This Is What a Good Day Looks Like–According to Marcus Aurelius

It’s humbling to think that Marcus Aurelius, the head of the most powerful empire on earth, had the same amount of hours in the day as you. 

Just 24.

So how did he get it all done?

How did he have time to be a king, a philosopher, a writer, a husband? To pass laws and judge cases? To lead troops into battle and guide Rome through a terrible plague? And do this while remaining good? Without being corrupted by the temptations or the stress of his position?

Well, routine had something to do it. He was a man of habit—all the Stoics were. They understood, as Aristotle did, that we are what we repeatedly do. That excellence is a habit.

For Marcus, the day started early. “At dawn, when you awake,” he wrote, “know that you are getting up to do the work of a human being.” There was no time to stay under the covers and stay warm. 

It was early in the morning, we think, that Marcus did his journaling. He would spend a few minutes with the blank page, writing down his thoughts, clearing his mind, reminding himself of what was important. 

Next, he prepared himself for the day to come. “The people you will meet today,” he said, “will be ungrateful and mean and shortsighted and frustrating.” But Marcus knew that he couldn’t let these people implicate him in their ugliness. He had to stick to what he knew was right. 

It’s likely that Marcus tackled his most important tasks first. He didn’t believe in procrastination and wanted to tackle things when he was fresh. “Concentrate on what’s in front of you like a Roman,” he said. “Do it like it’s the last and most important thing in your life.” 

From his stepfather, Antoninus, Marcus had learned how to work long hours—how to stay in the saddle. He writes in Meditations that he admired how Antoninus scheduled his bathroom breaks so he could work for long, uninterrupted periods. 

Marcus didn’t shirk hard work. He did his duty. And he didn’t whine about it. “Never be overheard complaining,” he wrote, “not even to yourself.”

But what about stress? Marcus processed his stress by getting active. He regularly carved out time to hunt or ride on horseback. There are too many wrestling and boxing metaphors in Meditations for him not to have trained and regularly practiced those sports.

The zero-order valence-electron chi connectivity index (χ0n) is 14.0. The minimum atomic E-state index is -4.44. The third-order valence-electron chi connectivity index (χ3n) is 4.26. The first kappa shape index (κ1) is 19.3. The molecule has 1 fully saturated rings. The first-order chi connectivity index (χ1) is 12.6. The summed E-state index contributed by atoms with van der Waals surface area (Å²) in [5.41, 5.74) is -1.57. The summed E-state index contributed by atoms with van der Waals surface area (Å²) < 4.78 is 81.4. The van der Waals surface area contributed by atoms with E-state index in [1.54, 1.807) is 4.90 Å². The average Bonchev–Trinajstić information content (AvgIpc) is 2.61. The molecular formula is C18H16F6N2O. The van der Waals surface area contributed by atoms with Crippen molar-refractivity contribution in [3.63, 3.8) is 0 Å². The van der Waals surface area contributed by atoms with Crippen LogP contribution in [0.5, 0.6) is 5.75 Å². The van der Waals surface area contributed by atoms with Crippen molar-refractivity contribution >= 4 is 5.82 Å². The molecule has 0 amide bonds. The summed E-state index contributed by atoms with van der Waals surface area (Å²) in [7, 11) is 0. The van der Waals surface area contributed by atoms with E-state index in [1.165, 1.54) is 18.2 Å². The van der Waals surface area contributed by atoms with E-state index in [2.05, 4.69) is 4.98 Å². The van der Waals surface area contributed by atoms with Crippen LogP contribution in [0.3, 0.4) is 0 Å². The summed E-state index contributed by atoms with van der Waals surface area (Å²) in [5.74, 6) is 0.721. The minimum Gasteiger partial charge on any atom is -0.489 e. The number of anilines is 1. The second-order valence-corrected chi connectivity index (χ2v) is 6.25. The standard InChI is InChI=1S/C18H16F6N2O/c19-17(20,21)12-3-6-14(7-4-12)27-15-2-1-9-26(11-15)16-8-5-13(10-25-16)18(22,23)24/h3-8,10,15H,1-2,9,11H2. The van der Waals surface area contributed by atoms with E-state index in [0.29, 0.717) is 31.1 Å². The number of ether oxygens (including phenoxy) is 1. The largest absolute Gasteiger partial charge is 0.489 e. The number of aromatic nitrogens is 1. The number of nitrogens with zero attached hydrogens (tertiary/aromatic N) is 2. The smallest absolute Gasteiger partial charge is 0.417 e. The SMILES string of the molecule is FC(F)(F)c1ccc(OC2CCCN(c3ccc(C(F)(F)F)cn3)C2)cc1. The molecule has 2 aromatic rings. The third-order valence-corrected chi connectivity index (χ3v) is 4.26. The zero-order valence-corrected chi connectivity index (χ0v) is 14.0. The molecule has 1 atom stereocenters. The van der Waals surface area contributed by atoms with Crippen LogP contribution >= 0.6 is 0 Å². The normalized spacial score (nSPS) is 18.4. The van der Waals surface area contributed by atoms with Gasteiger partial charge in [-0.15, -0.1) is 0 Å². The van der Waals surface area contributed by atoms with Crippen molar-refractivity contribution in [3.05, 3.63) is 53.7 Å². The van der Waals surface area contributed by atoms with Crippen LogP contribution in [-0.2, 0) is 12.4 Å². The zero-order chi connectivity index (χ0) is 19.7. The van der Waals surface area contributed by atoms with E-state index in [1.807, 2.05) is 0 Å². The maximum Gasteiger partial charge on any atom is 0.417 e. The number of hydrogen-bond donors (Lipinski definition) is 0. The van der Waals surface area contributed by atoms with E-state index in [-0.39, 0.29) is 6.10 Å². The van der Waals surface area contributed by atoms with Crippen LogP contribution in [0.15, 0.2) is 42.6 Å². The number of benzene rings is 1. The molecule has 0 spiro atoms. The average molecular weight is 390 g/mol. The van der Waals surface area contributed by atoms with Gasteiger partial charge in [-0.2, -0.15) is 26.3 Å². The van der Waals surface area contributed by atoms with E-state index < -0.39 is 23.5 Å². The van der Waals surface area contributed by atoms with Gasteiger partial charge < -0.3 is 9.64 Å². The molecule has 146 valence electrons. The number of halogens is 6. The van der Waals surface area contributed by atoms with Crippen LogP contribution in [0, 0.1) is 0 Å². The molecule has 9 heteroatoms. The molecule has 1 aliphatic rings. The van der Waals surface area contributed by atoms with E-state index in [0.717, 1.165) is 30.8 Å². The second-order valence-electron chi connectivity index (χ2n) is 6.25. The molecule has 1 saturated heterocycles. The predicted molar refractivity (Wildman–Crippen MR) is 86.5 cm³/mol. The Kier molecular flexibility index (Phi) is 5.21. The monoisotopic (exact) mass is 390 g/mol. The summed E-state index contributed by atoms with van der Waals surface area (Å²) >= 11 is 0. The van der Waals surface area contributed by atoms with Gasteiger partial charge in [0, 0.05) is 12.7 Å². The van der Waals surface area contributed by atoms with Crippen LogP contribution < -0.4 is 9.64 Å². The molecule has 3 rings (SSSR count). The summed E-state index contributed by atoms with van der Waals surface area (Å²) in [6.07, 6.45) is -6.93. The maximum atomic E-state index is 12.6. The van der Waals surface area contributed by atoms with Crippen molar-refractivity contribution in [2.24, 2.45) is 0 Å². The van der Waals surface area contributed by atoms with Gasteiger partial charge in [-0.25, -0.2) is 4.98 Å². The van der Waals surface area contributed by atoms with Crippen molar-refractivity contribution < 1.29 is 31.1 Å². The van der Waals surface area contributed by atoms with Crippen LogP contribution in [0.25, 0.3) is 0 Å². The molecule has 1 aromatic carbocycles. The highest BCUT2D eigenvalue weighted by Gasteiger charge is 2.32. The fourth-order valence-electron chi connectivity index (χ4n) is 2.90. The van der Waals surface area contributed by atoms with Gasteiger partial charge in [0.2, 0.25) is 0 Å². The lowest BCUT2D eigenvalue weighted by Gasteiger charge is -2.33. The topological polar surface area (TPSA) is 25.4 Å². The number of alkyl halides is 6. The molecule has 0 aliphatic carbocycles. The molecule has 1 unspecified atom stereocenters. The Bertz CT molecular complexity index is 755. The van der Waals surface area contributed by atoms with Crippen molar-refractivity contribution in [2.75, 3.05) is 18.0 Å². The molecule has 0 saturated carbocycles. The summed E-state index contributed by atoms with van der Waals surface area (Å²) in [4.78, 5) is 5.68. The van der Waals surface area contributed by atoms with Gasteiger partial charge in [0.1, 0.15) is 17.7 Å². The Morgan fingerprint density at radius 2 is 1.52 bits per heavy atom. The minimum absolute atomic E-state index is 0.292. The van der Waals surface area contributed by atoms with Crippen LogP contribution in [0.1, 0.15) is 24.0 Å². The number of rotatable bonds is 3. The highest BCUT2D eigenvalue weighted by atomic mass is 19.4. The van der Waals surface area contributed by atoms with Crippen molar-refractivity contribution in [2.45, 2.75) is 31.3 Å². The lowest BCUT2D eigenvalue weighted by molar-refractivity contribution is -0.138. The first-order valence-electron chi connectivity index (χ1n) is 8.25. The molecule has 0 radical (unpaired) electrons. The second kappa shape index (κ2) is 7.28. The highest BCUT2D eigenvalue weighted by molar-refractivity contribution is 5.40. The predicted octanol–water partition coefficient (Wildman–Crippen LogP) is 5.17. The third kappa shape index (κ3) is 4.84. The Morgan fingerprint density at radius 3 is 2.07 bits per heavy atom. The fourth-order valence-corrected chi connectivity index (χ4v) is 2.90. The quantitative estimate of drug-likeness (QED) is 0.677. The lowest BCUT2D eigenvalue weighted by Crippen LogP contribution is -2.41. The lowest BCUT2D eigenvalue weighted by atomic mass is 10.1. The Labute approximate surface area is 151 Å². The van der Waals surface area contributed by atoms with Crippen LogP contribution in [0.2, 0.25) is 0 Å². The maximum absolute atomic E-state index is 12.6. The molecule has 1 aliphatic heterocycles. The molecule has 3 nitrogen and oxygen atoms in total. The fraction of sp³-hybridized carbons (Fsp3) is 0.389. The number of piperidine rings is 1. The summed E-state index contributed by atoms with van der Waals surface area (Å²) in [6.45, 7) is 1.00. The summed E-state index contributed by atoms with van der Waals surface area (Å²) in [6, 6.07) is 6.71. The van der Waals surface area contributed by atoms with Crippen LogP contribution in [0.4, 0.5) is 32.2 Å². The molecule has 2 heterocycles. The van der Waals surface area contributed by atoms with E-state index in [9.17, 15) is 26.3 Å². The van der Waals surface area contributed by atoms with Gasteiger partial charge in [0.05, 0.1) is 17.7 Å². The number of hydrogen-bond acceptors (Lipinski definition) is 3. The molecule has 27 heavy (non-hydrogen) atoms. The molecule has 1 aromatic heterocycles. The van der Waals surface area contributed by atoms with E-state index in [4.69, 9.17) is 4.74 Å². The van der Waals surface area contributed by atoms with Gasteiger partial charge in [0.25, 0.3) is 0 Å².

WATCH: Daily Stoic’s video on Marcus Aurelius’ daily routine

As a Roman, he also would have regularly frequented the baths. Some of these baths, located in Budapest, still exist. You could sit in the same hot and cold thermal pools in which Marcus would have “washed away the dust of earthly life,” as he put it. You can probably see why this would have been such an important part of his daily routine—getting clean. Having some quiet. Stepping away from his work for a minute. Invigorating the body with hot and cold or maybe even a massage. 

Nearly a dozen times in Meditations, Marcus Aurelius talks about seeking and achieving “stillness.” These moments of quiet would have been essential too. Without quiet, we can’t think. We can’t clear our minds. We can’t get the big picture. We can’t be philosophical. 

We get the sense that Marcus ate to live, rather than live to eat like some folks. He ate healthily and quickly. He didn’t indulge himself in rich foods and he didn’t care about fancy wine or gourmet cooks. Food was fuel; he got it and he moved on. 

When did Marcus do his reading? We don’t know for certain, but clearly books were a huge part of his life—as they have to be for any smart person. Marcus knew he had to read to lead, and he was always studying to get better. He preferred books to breaking news and gossip—looking always for the historical perspective. 

And then, as the day came to a close, it was time to be around family. Marcus clearly loved his children and his wife dearly. Even though he was important and famous and busy, he didn’t ignore them. 

We know that he liked to tuck his children into bed at night and indeed, the final and most philosophical part of his routine came as he put them to sleep. Kissing them, he would say quietly to himself, “Don’t rush this. This might be the last time you do this. It’s not guaranteed that either of you will make it through the night.”

So he drank the moment in. He was present. He loved them. He cherished this thing in front of him, which really was the most important thing in his life, and then he said goodnight.

Then he went to bed himself and started the whole process over again—for as long as he was fortunate enough to live.

And so we must do the same. We are what we repeatedly do, so let’s live well and practice good habits, like Marcus. Today and every day.

Written by Ryan Holiday